Wednesday, September 10, 2008

The (mis)management of information

Sometimes I am casually reading an article and have to just stop in disbelief. No, they can't possibly be saying what I think they are saying.

Here is such a paragraph in an article about athletics at the University of Tennessee:
University of Tennessee is different than most, however. It is one of a handful of public university athletics departments that do not receive state dollars or money from the university's academic side. In short, whatever money UT athletics brings in, that's what it can spend. The only exception is $1 million in student fees that are used to support women's sports.

So many things going on here, it's hard to figure out where to begin.

The first thing to note is that it is very difficult to prove definitively what is true or false or a just a little bit off in the above statement. This is because, as we--and so many others--have mentioned before, accounting practices in athletic departments are not uniform across institutions and generally are quite confusing if not outright misleading.

Second, there are some things we can probably figure out by what little information we have. The above paragraph makes it seem like men's sports are self-supporting and women's sports rely on student fees to exist. This is not the case. There are not two separate athletic departments. They all take from the same pool. Football at UT does appear to make money (this does not take into consideration costs associated with facilities (energy, upkeep, staffing, etc.) but that does not mean that these revenues support say men's tennis over women's track. Whether it's really true that UT athletics takes no money from the state or the "academic side" of things could be true. (According to the numbers at the Department of Education website they operate about 3 million in the black.) But there is a large chunk of non-gender and non-sport specific revenues (of which I would assume the student fee is a part) that it would be difficult to find a complete explanation for. Fees, boosters, donors, etc. is my guess. But again it is revenue not specifically generated by one sport or gender and is not applied to one gender or sport.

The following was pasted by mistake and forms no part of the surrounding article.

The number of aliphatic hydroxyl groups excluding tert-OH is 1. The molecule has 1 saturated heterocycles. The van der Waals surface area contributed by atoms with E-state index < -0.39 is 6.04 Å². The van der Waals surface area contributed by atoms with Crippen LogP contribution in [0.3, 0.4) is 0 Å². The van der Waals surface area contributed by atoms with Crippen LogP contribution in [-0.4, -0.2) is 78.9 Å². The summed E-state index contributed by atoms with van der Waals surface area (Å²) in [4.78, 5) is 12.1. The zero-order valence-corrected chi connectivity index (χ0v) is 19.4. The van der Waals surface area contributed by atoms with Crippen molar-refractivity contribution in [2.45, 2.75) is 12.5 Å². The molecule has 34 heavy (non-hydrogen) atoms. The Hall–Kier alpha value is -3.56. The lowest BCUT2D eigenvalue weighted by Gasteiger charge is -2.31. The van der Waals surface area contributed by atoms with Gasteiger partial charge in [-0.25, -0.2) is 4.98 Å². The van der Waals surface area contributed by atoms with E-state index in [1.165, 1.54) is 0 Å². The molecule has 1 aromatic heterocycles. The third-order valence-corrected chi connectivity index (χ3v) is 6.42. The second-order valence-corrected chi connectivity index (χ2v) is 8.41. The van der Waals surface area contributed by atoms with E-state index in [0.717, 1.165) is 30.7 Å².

And lastly, the paragraph reads like a fact--unequivocal. Did this information come from the university and/or the athletic department? Did the writer/editors, using information provided by the university, just presume that student fees only support women's sports? Which way the misinformation flowed may be difficult to discern. And it is likely that it is flowing in all sorts of directions. Because the problems exist at multiple levels. Stats and data are presented as neutral. They are read and interpreted by people who believe they too are neutral/unbiased. And then we get incidences like the above and, of course, all the other information presented as fact to people who really want to believe a particular version of how intercollegiate athletics operate.